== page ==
I cut this sentence... "Some post-modernists have gone even further and claimed that sociological mechanisms are the only content of science and thus, implicitly, science differs only in the details of its sociology from, say Druidic tree spirit beliefs as a description of reality."

Reason - it's two steps removed from the article. THe preceding sentence introduces how Kuhn said that sociological mechanisms are absent from the SM as traditionally presented. OK, that is relevant. This cut sentence then goes on to discuss the validity and significance of sociological mechanisms within science as a whole. I felt the sentence confuses the article and goes off on a tangent too unrelated to the main topic. - MMGB

Perhaps the use of the terms "falsify" "falsifiable" should be revisited. In my experience the connotations of these terms is closer to fraud or manufacturing a lie than it is to validate or invalidate.

The lengthy article falsifiable seems to imply that someone thinks it is technical term in use in scientific circles. Perhaps the phrases using the term could be rewritten using other terms such as validate, verify, etc. while leaving the link to falsifiable for readers interested in more detail. To me, falsifiable implies that it is possible to successfully lie about the results ... clearly not the intended concept which I assume to be more along the lines of "possible to validate or invalidate via known published methods". - user:Mirwin

Mirwin, in scientific terminology that's precisely what falsifiable means. Academic psychologists commonly use the term (or actually the inverse "unfalsifiable") to describe Freud's theories, for instance. I would argue that introducing a fairly basic piece of jargon here (and linking to the definition) is preferable to using less precise terms. --Robert Merkel
Excellent point. I agree with you. I was unaware that falsifiable is a term in use as precise technical term. Thanks for the edification. user:mirwin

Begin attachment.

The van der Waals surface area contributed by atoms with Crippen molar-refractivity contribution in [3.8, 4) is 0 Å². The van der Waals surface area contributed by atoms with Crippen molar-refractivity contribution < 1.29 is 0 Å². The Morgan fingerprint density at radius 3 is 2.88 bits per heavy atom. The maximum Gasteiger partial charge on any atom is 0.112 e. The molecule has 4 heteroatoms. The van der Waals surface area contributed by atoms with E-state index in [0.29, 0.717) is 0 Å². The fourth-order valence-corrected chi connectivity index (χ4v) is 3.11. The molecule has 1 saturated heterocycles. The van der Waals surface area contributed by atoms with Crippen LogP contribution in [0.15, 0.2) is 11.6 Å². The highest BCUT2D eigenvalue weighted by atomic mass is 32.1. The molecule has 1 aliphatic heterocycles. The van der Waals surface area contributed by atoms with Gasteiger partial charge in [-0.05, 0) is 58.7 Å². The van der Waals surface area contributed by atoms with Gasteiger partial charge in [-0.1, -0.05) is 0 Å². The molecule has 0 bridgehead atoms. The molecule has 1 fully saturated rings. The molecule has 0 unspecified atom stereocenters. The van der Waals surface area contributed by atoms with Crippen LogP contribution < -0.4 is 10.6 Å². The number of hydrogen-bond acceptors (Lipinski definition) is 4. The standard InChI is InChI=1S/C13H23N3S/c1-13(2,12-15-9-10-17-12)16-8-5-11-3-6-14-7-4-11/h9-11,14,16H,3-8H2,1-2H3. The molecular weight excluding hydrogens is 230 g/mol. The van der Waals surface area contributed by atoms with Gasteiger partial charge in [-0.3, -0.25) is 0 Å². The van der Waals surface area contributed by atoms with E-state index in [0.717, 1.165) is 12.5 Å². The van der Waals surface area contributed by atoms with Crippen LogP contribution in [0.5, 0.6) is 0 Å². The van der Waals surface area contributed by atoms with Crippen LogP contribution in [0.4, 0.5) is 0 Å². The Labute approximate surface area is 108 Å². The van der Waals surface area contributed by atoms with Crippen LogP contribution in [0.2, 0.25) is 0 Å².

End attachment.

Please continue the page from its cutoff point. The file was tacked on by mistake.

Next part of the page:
I prefer to proceed with the utmost caution through this article. To me there is a distinction between the concepts of scientific method as a topic of debate among philosophers, and scientific method as a practical tool-kit for the study and evaluation of a theory on any subject. The philosophers like this term "falsifiable", and with a little effort I like to believe that I can grasp what that doctrine denotes. Nevertheless, I distinguish between denotations which follow directly from a definition, and connotations which depend as much upon the readers experience with the word. Please believe me when I say that the word "falsifiable" carries a lot of uncontrollable baggage in the mind of the reader. Although the philosophers suggest that a hypothesis is in valid if it is not falsifiable, those who object to the practices of parapsychology seem to suggest exactly the opposite.

I think most if not all scientists understand that "falsifiable" means that a hypothesis may be proven false, and that this is a crucial feature of any useful hypothesis. I have added a parenthetical in the article clarifying this.
Please do not confuse "falsified" with "falsifiable." They are indeed similar words but are used in different ways. This by the way is common, at least in English. For example, I don't think any one would say the word "sanction" should be avoided in articles on diplomacy and international relations.
the issue here is not what we mean by "falsifiable" but what we mean by "hypothesis." Testimony in a court, or other evidence, may be "falsified" in the sense of fraud. But a hypothesis does not make the same claims that court testimony or evidence does, and is not used to the same ends. Thus, the significance of the possibility that something is "false" is very different as well. slrubenstein

Upon reflection, I changed the numbered list near the start of the article to plain bullets. I think numbers make it sound to formal/official/rigid, when that's not really the case at all. --LDC

[moved from subject page]